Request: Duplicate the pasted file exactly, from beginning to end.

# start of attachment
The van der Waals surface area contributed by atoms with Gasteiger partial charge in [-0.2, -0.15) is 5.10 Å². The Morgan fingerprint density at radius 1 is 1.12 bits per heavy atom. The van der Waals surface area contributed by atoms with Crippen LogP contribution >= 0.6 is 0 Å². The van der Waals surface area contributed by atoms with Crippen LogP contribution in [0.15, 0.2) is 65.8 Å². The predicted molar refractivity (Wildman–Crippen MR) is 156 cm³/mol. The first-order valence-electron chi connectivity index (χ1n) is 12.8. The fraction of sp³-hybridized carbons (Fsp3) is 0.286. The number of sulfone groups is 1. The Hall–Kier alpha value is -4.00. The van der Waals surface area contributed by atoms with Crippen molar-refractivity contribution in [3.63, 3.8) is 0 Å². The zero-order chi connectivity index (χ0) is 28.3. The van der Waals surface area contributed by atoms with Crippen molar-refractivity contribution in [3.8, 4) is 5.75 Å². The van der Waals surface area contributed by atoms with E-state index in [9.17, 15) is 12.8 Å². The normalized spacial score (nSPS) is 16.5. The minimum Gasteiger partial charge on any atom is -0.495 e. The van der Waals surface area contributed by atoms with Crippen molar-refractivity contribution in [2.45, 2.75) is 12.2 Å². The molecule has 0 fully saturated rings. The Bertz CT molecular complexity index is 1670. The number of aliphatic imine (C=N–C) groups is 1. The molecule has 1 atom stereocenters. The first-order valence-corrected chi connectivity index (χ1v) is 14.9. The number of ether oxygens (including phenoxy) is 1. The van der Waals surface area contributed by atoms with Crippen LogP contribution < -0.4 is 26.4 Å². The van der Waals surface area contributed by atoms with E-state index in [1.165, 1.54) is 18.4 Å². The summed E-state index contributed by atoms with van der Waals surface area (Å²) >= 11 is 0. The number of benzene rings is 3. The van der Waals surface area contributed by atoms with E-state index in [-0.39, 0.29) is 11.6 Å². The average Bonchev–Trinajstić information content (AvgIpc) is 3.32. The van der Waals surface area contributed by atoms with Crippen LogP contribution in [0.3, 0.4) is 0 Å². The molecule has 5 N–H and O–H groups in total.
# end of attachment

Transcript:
The van der Waals surface area contributed by atoms with Gasteiger partial charge in [-0.2, -0.15) is 5.10 Å². The Morgan fingerprint density at radius 1 is 1.12 bits per heavy atom. The van der Waals surface area contributed by atoms with Crippen LogP contribution >= 0.6 is 0 Å². The van der Waals surface area contributed by atoms with Crippen LogP contribution in [0.15, 0.2) is 65.8 Å². The predicted molar refractivity (Wildman–Crippen MR) is 156 cm³/mol. The first-order valence-electron chi connectivity index (χ1n) is 12.8. The fraction of sp³-hybridized carbons (Fsp3) is 0.286. The number of sulfone groups is 1. The Hall–Kier alpha value is -4.00. The van der Waals surface area contributed by atoms with Crippen molar-refractivity contribution in [3.63, 3.8) is 0 Å². The zero-order chi connectivity index (χ0) is 28.3. The van der Waals surface area contributed by atoms with Crippen molar-refractivity contribution in [3.8, 4) is 5.75 Å². The van der Waals surface area contributed by atoms with E-state index in [9.17, 15) is 12.8 Å². The normalized spacial score (nSPS) is 16.5. The minimum Gasteiger partial charge on any atom is -0.495 e. The van der Waals surface area contributed by atoms with Crippen molar-refractivity contribution in [2.45, 2.75) is 12.2 Å². The molecule has 0 fully saturated rings. The Bertz CT molecular complexity index is 1670. The number of aliphatic imine (C=N–C) groups is 1. The molecule has 1 atom stereocenters. The first-order valence-corrected chi connectivity index (χ1v) is 14.9. The number of ether oxygens (including phenoxy) is 1. The van der Waals surface area contributed by atoms with Crippen LogP contribution < -0.4 is 26.4 Å². The van der Waals surface area contributed by atoms with E-state index in [1.165, 1.54) is 18.4 Å². The summed E-state index contributed by atoms with van der Waals surface area (Å²) >= 11 is 0. The number of benzene rings is 3. The van der Waals surface area contributed by atoms with E-state index in [-0.39, 0.29) is 11.6 Å². The average Bonchev–Trinajstić information content (AvgIpc) is 3.32. The van der Waals surface area contributed by atoms with Crippen LogP contribution in [0.3, 0.4) is 0 Å². The molecule has 5 N–H and O–H groups in total.